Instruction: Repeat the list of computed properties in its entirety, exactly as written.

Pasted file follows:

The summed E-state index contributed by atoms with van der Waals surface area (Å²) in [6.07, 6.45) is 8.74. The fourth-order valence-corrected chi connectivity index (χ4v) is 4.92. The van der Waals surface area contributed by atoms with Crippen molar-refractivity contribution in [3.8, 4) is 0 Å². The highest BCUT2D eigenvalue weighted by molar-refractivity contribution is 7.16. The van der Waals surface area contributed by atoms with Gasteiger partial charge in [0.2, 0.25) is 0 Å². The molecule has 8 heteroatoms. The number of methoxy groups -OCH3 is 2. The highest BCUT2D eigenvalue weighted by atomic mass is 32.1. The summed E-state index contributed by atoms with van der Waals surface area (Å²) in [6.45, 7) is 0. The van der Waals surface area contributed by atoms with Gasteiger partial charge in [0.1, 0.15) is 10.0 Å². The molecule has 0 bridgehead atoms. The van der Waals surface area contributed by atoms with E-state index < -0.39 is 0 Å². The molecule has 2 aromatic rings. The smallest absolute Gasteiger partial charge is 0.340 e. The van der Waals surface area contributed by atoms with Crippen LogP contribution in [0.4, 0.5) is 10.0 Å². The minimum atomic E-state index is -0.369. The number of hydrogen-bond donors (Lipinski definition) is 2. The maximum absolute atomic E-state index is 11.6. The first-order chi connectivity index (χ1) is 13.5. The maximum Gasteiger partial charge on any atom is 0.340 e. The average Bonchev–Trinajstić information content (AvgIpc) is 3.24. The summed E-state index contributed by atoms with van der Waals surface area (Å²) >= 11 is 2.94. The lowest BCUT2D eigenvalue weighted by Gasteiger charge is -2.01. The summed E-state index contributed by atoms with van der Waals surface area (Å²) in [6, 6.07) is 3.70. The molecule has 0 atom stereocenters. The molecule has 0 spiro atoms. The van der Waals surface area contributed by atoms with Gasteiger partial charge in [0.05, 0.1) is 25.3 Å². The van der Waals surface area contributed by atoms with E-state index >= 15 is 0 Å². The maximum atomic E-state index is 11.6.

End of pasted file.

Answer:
The summed E-state index contributed by atoms with van der Waals surface area (Å²) in [6.07, 6.45) is 8.74. The fourth-order valence-corrected chi connectivity index (χ4v) is 4.92. The van der Waals surface area contributed by atoms with Crippen molar-refractivity contribution in [3.8, 4) is 0 Å². The highest BCUT2D eigenvalue weighted by molar-refractivity contribution is 7.16. The van der Waals surface area contributed by atoms with Gasteiger partial charge in [0.2, 0.25) is 0 Å². The molecule has 8 heteroatoms. The number of methoxy groups -OCH3 is 2. The highest BCUT2D eigenvalue weighted by atomic mass is 32.1. The summed E-state index contributed by atoms with van der Waals surface area (Å²) in [6.45, 7) is 0. The van der Waals surface area contributed by atoms with Gasteiger partial charge in [0.1, 0.15) is 10.0 Å². The molecule has 0 bridgehead atoms. The van der Waals surface area contributed by atoms with E-state index < -0.39 is 0 Å². The molecule has 2 aromatic rings. The smallest absolute Gasteiger partial charge is 0.340 e. The van der Waals surface area contributed by atoms with Crippen LogP contribution in [0.4, 0.5) is 10.0 Å². The minimum atomic E-state index is -0.369. The number of hydrogen-bond donors (Lipinski definition) is 2. The maximum absolute atomic E-state index is 11.6. The first-order chi connectivity index (χ1) is 13.5. The maximum Gasteiger partial charge on any atom is 0.340 e. The average Bonchev–Trinajstić information content (AvgIpc) is 3.24. The summed E-state index contributed by atoms with van der Waals surface area (Å²) >= 11 is 2.94. The lowest BCUT2D eigenvalue weighted by Gasteiger charge is -2.01. The summed E-state index contributed by atoms with van der Waals surface area (Å²) in [6, 6.07) is 3.70. The molecule has 0 atom stereocenters. The molecule has 0 spiro atoms. The van der Waals surface area contributed by atoms with Gasteiger partial charge in [0.05, 0.1) is 25.3 Å². The van der Waals surface area contributed by atoms with E-state index >= 15 is 0 Å². The maximum atomic E-state index is 11.6.